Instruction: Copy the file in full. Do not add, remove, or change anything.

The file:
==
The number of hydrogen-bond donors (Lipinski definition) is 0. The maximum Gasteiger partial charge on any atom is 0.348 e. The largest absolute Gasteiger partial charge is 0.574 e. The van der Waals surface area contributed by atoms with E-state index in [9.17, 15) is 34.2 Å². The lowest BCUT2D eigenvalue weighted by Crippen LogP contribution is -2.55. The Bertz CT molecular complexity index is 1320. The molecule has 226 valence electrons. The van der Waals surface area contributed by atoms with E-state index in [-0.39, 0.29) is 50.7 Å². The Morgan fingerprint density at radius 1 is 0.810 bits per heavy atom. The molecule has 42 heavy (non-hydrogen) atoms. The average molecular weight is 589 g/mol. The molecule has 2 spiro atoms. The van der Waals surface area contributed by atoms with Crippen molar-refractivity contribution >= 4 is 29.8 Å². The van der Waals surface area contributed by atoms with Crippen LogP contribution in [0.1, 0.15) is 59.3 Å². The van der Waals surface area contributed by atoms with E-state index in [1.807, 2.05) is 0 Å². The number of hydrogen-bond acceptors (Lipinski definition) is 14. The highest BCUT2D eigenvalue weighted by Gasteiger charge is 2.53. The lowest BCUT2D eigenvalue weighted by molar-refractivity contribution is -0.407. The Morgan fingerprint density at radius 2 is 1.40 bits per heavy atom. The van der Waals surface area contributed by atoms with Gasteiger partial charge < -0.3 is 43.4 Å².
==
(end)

The number of hydrogen-bond donors (Lipinski definition) is 0. The maximum Gasteiger partial charge on any atom is 0.348 e. The largest absolute Gasteiger partial charge is 0.574 e. The van der Waals surface area contributed by atoms with E-state index in [9.17, 15) is 34.2 Å². The lowest BCUT2D eigenvalue weighted by Crippen LogP contribution is -2.55. The Bertz CT molecular complexity index is 1320. The molecule has 226 valence electrons. The van der Waals surface area contributed by atoms with E-state index in [-0.39, 0.29) is 50.7 Å². The Morgan fingerprint density at radius 1 is 0.810 bits per heavy atom. The molecule has 42 heavy (non-hydrogen) atoms. The average molecular weight is 589 g/mol. The molecule has 2 spiro atoms. The van der Waals surface area contributed by atoms with Crippen molar-refractivity contribution >= 4 is 29.8 Å². The van der Waals surface area contributed by atoms with Crippen LogP contribution in [0.1, 0.15) is 59.3 Å². The van der Waals surface area contributed by atoms with E-state index in [1.807, 2.05) is 0 Å². The number of hydrogen-bond acceptors (Lipinski definition) is 14. The highest BCUT2D eigenvalue weighted by Gasteiger charge is 2.53. The lowest BCUT2D eigenvalue weighted by molar-refractivity contribution is -0.407. The Morgan fingerprint density at radius 2 is 1.40 bits per heavy atom. The van der Waals surface area contributed by atoms with Gasteiger partial charge < -0.3 is 43.4 Å².